ust when you thought they'd never make a mystery thriller as deliriously bad as Midnight Lace, just when you imagined that the gold lame spirit of Douglas Sirk had departed forever, comes director Richard Rush's COLOR OF NIGHT to brighten up your dull evenings. Color of Night isn't just bad: it's bad with raisins in it. If you were one of the few who saw Color of Night in a theater, you probably remember the plot, but for those millions and millions who missed this gem, let's recap. Bruce Willis stars as a psychologist. (Are you laughing too hard or can we go on now?) Willis is having a crisis of conscience/ confidence because one of his patients leaped out of a window after applying lots of lipstick. (We all know, don't we, that applying lots of lipstick is a sure sign of suicidal depression?) Anyway, Willis goes out to L.A. to visit fellow shrink Scott Bakula, who takes Willis to his group therapy session so that the fun can start in earnest. Remember "The Bob Newhart Show" from the '70's? His group therapy meetings weren't nearly as funny as these: we have a nympho, an obsessive-compulsive, a split personality, the Professor and Mary Ann -- well, you get the idea. Bakula gets killed in a scene that looks like Psycho directed by Mack Sennett. The sad part is that Bakula is the most talented and attractive member of the whole goddamn cast and 30 minutes into the picture he's been bumped off. Willis stays on in Bakula's grandiosely modern home (crammed with screamingly bad art) despite the fact that someone keeps stalking him and leaving snakes in the mailbox. (Are hotels in L.A. that expensive?) It's like the TV movie where that devil doll keeps chasing Karen Black around her apartment going, "Yanni yanni yanni," and it never occurs to her to just leave.Instead of ruining the horribly implausible and helter-skelter plot for you, We'll just point out some of the more outrageous lapses of sanity: a) Willis's patient jumps out of a Manhattan office tower, causing pedestrians to scream and run, whereas real New Yorkers would have lifted her purse; b) Three days after famous psychologist Scott Bakula is killed in an exceedingly colorful way in his midtown office, his patients still don't know about it -- okay, we've already established that there are no reasonably priced hotels in L.A., but surely there must be at least one newspaper or TV station; c) The whole plot hook -- Willis goes color blind after seeing his patient's blood -- goes nowhere. Period. You keep thinking there has to be a reason for it or a plot twist that depends on it -- but nothing ever happens. The film is a laugh riot and we don't want to give away all of the jokes. When we saw the film in the theater, the audience laughed all the way through the first sex scene, which took place underwater and was about as erotic as an Esther Williams movie. Oh, yes, we do get to see generous portions of Bruce Willis, though not as much as he'd have liked. Then there's the acting. Even the extras overact. Keep your eyes out for one unbilled woman playing a hooker in a police station. She only has one line, but she gives it such gusto that she will leave you stunned. Even formerly respected actors lose all sense of self-control; Lesley Ann Warren (decked out in a Shelley Long wig) twitches and twitters like a road company Billie Burke, and Ruben Blades does what appears to be a Jose Jimenez imitation. Willis actually seems like a model of intelligent understatement compared with the rest of the cast, but the truth is, he just wasn't acting at all. And then there's Jane March. Ever so much of Jane March. Watching her try to match wits with Bruce Willis really makes you appreciate the bang-up job Cybill Shepherd was doing all those years. Jane spends half the movie dressed in disguise as a teenage boy. (How hard is she to spot? She's got teeth like Bucky Beaver! This gal could eat corn on the cob through a picket fence!) It all just gets sillier and sillier until the grand finale, which tried to come off as Hitchcockian but reminded us more of silent film legend Harold Lloyd. Judging by the guffaws from the audience, we weren't alone. So, watch Color of Night if you're feeling down in the mouth. Just don't try to eat popcorn during it -- unless you know the Heimlich maneuver.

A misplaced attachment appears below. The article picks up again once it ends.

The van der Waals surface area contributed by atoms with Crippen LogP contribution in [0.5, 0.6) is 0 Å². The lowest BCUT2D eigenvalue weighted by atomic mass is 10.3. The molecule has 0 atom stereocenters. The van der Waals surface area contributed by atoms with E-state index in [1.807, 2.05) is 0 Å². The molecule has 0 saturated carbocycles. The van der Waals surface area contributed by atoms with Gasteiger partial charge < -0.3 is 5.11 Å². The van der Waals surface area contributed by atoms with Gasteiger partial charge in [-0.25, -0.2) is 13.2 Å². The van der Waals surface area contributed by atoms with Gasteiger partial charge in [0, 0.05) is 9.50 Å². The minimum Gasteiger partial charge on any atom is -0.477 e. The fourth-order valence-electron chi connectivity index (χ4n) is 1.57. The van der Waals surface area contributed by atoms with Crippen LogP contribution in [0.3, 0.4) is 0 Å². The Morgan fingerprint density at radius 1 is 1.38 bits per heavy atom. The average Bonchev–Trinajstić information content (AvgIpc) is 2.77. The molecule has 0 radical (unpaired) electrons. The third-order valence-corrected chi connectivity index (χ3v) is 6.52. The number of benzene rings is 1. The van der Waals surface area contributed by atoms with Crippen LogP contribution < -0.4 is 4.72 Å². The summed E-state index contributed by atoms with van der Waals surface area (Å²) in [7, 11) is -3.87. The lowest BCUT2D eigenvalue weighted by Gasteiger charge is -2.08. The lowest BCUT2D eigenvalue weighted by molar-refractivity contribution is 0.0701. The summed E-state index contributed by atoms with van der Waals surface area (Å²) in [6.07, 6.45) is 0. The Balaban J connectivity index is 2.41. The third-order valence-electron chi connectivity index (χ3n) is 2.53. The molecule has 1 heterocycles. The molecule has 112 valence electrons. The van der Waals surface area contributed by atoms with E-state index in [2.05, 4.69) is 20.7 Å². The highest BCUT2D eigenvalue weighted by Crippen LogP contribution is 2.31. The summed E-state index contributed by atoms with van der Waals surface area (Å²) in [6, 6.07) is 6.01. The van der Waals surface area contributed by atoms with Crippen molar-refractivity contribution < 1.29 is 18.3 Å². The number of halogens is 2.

Rare is the movie that benefits from addition. Color of Night is almost but not quite the exception that proves the rule. According to TV Tropes, “The director’s cut [which runs 20 minutes longer than the theatrical release] restored … much of the film’s humor.” Not nearly enough of it, though; if the movie had truly embraced its comedic potential, it could have been the Naked Gun of erotic thrillers. Less than three minutes after he has been accused of being figuratively colorblind, psychologist Bill Capa (Bruce Willis) goes literally colorblind. To call this foreshadowing is an insult to prefixes. Bill loses the ability to see the color red when one of his patients defenestrates herself (the dummy that takes the fall is so stiff it looks like it might start gliding away at any second). When the woman crash-lands on the street, we are treated to a shot of her bleeding face — from below; it’s sort of like the Sunset Boulevard pool shot only instead of looking through water, we are somehow looking through pavement. A distraught Bill goes to visit his colleague and best friend Bob Moore (Scott Bakula) in Los Angeles. Bob invites Bill to sit in on a group therapy session, where one of the patients notices with amusement that Bill is wearing one red sock and one green sock — which of course looks only slightly more ridiculous than if either color actually matched. Bob is soon stabbed to death in a scene that wouldn’t be entirely out of place in the first Scary Movie, and that culminates with Bob crashing through a glass door — well, he actually doesn’t so much crash through it as leans gently on it, at which point the door collapses like it was made of sugar glass as opposed to glass-glass, except for one particular shard that’s bigger and sturdier than the rest; so much so, in fact, that poor Bob can’t help impaling himself on it. All five members of Bob’s therapy group are suspects, though sadly only two are blatant red herrings. Now, if the film had taken itself much less seriously, a joke about Bill’s inability to detect a red herring would have written itself; it would also have been funny if the entire group were composed of Usual Suspects (why not, for example, Ted Levine and Tom Noonan to complement Brad Dourif and Lance Henriksen?). Bill takes over Bob’s duties and in the process becomes the subject of a couple of unintentionally hilarious assassination attempts, including a rare Car Fu/Fallacy of the Predictable Tree hybrid — and who could forget the ol’ Rattlesnake in the Mailbox? As for the intercourse scenes, the norm is that you couldn’t make sex funny if you tried; then again, director Richard Rush wasn’t trying, and that’s how come we get, among other things, a toy tank used as a sex toy (doubly weird because this occurs in a bathtub, so shouldn’t it be a toy boat?), and a scene in which, even though he’s off-screen, you can hear (and then can never, ever un-hear) the exact moment when Bill grunts his way to climax. Oh, and there’s also a sardonically wisecracking homicide detective played by Rubén Blades who, in a moment of self-awareness bordering on self-parody, mercilessly mocks the other characters for being so dumb (“How in the name of God could all of you be going out with the same woman and not know? Not have a clue? … I’m gonna call the Guinness Book of World Records because I think this woman deserves credit. And I’m gonna make sure that all of your names are included so you can all share in the glory”). That’s precisely what this movie needed; more Hudson Hawk and less Striking Distance.